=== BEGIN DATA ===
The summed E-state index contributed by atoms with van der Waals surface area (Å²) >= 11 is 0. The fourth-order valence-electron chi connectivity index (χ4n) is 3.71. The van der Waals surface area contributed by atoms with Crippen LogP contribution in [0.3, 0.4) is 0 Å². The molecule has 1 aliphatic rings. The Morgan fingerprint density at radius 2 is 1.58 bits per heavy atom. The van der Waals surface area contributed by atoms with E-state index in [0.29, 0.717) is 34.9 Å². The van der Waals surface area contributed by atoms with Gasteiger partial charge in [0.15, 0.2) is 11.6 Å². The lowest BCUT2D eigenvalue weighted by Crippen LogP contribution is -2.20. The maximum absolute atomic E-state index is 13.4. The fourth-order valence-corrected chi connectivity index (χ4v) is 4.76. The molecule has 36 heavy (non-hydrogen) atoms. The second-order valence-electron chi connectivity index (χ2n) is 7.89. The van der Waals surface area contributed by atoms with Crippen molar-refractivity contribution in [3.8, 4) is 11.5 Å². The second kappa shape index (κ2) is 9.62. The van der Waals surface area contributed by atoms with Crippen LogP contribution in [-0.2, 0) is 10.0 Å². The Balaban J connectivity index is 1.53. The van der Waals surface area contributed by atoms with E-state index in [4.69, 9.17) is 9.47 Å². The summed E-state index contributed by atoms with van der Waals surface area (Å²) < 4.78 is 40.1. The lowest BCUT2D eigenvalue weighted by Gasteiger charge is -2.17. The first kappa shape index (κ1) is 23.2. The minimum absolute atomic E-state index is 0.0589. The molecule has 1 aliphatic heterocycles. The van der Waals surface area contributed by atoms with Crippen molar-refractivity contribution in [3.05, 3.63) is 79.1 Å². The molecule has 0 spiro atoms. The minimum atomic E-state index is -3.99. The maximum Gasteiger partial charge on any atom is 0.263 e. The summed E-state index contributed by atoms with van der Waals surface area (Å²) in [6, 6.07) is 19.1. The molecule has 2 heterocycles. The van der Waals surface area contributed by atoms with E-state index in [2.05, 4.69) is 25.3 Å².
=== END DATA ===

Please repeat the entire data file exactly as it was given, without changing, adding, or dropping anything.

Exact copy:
The summed E-state index contributed by atoms with van der Waals surface area (Å²) >= 11 is 0. The fourth-order valence-electron chi connectivity index (χ4n) is 3.71. The van der Waals surface area contributed by atoms with Crippen LogP contribution in [0.3, 0.4) is 0 Å². The molecule has 1 aliphatic rings. The Morgan fingerprint density at radius 2 is 1.58 bits per heavy atom. The van der Waals surface area contributed by atoms with E-state index in [0.29, 0.717) is 34.9 Å². The van der Waals surface area contributed by atoms with Gasteiger partial charge in [0.15, 0.2) is 11.6 Å². The lowest BCUT2D eigenvalue weighted by Crippen LogP contribution is -2.20. The maximum absolute atomic E-state index is 13.4. The fourth-order valence-corrected chi connectivity index (χ4v) is 4.76. The molecule has 36 heavy (non-hydrogen) atoms. The second-order valence-electron chi connectivity index (χ2n) is 7.89. The van der Waals surface area contributed by atoms with Crippen molar-refractivity contribution in [3.8, 4) is 11.5 Å². The second kappa shape index (κ2) is 9.62. The van der Waals surface area contributed by atoms with Crippen LogP contribution in [-0.2, 0) is 10.0 Å². The Balaban J connectivity index is 1.53. The van der Waals surface area contributed by atoms with E-state index in [4.69, 9.17) is 9.47 Å². The summed E-state index contributed by atoms with van der Waals surface area (Å²) < 4.78 is 40.1. The lowest BCUT2D eigenvalue weighted by Gasteiger charge is -2.17. The first kappa shape index (κ1) is 23.2. The minimum absolute atomic E-state index is 0.0589. The molecule has 1 aliphatic heterocycles. The van der Waals surface area contributed by atoms with Crippen molar-refractivity contribution in [3.05, 3.63) is 79.1 Å². The molecule has 0 spiro atoms. The minimum atomic E-state index is -3.99. The maximum Gasteiger partial charge on any atom is 0.263 e. The summed E-state index contributed by atoms with van der Waals surface area (Å²) in [6, 6.07) is 19.1. The molecule has 2 heterocycles. The van der Waals surface area contributed by atoms with E-state index in [2.05, 4.69) is 25.3 Å².